Player Rotation in a Cube Render Target

Hey guys,

So, I’m trying to map the player’s rotation (that comes with the default First Person template) to update instantly in a cube render target.
I know this is a common problem with cube render targets but anyone out there knows how to implement this?

Tried doing it in the Material Editor but I can’t seem to wrap my head around which nodes to use and how to have the rotation be read, etc.

Thanks in advance!

I am not sure what you are trying to describe. Could you give a full example of what the render target has to do with player rotation?

Ok, I have a Scene Capture Cube and a Cube Render Target applied to a basic geometry. I have a second camera pointing at the basic geometry with the render target (cube map) - this second camera is what will be rendered and seen in Game Mode.
After parenting the Scene Capture Cube to the Player Controller (with axes in translation and rotation mapped), I want the player’s movements and rotations to be captured and updated in the cube render target. So far, only the translations are reflected in the cube render target and not the rotations.

Hmmm interesting. I have not tried that before. I wonder if perhaps cube render targets do not actually use the actor rotation for firing the rays for capturing. That may make sense given that cubemaps are intended to be omnidirectional. If that is the case, perhaps you can perform the transform in the material. What are you using as the UVs for your cube render target? They should be a vector3 so you may be able to pass in the player’s X Y and Z vectors using material parameter collections and perform a matrix3x3inverse using those vectors and the 3d UVs.


Yes, that’s what I thought too. Unfortunately it would seem like cubemaps all require a reflection vector for their UV input… Which leads me to the other question: how do I combine a vector3/ texCoord node with a reflection vector to plug into a single UV input? Thanks for the reply, btw.

It can be reflection vector or just any v3 such as CameraVector or Worldposition. reflection vector samples it as a reflection but cameravector/worldposition would sample it like its a skybox without reflection… cameravector would always be centered on the camera but worldposition would actually map as if it was projected onto the surface so you could technically get close to the edge… in practice they are both about the same if you scale your mesh way up.

You don’t need to convert the value back to a 2 component UV, you can just perform your rotation or transform on the vector itself before plugging it into the camera.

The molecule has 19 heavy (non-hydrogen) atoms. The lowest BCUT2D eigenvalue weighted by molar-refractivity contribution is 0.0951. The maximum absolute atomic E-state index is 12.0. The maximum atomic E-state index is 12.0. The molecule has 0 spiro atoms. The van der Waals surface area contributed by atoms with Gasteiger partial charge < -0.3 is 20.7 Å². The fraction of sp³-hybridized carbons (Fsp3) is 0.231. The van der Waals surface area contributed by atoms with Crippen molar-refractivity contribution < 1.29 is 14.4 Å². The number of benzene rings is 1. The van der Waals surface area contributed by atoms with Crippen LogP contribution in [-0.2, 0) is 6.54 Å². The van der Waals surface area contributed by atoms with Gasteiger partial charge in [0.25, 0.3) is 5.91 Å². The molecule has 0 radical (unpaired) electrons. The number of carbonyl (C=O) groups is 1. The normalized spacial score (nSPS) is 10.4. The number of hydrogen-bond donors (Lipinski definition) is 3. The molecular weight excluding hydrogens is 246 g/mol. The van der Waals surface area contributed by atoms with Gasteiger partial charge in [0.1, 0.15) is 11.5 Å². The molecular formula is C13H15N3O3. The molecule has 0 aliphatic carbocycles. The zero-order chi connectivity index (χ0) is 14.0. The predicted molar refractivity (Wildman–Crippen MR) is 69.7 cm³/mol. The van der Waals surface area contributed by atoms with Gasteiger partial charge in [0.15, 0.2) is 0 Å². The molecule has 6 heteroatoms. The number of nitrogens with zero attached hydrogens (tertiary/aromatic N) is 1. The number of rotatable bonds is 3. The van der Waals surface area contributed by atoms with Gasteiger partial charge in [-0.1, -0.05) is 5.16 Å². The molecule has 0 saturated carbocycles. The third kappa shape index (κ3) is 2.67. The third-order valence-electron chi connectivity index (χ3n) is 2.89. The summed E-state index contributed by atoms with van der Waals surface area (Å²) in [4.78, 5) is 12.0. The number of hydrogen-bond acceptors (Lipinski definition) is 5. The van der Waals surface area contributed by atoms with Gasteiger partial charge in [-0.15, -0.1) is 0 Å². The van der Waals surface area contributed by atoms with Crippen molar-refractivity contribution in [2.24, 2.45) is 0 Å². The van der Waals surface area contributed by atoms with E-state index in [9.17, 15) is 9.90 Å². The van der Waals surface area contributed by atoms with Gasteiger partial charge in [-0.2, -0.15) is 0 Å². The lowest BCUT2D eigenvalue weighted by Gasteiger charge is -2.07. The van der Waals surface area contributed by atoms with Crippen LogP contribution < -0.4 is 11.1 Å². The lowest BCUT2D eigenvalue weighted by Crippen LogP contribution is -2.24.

ie, take reflectionvector, then make a node “inveretransform3x3matrix” and then make 3 vector params (or use material parameter collections) and use a blueprint to set those 3 vectors to be your players 3 axis vectors… ie the fwd the right and the up… hook each of those up to the X Y and Z input vectors of the transform node, then plug the result into the cubemap UVs. may just work.


Hmm, you’re right - thanks!
On a side note however, setting the material up as a non-reflection sounds appealing… How would I achieve the same look (see attached image) using either the CameraVector or WorldPosition nodes?
I tried both and it seems like the WorldPosition node got closer to similar results though I am unclear as to how to modify it to match the result from the ReflectionVector exactly.

It depends on what you want. If the surface you are displaying this on is flat, reflection vector will literally just “reflect” or flip the cubemap along that axis. but if the mesh you display it on is round like a sphere, it will actually bend the reflection along the vertex normals resulting in that spherical mirror look you see in the preview above.

using cameravector is basically like you will be looking a screen space projection of the cubemap. it won’t matter what the geometry you put it on looks like or how it is rotated at all. Think back to like 1990’s skyboxes in ue2 where you had a separate environment for skyboxes and marked surfaces as “skybox” and it would just render the second scene without any parallax.

btw when using the 3 basic worldspace vectors that you did (1,0,0 ; 0,1,0 and 0,0,1), you basically return an unchanged vector since reflection vector is already in worldspace… but it should work as those 3 basis vectors change as long as they stay orthogonal (all 90 degrees to eachother).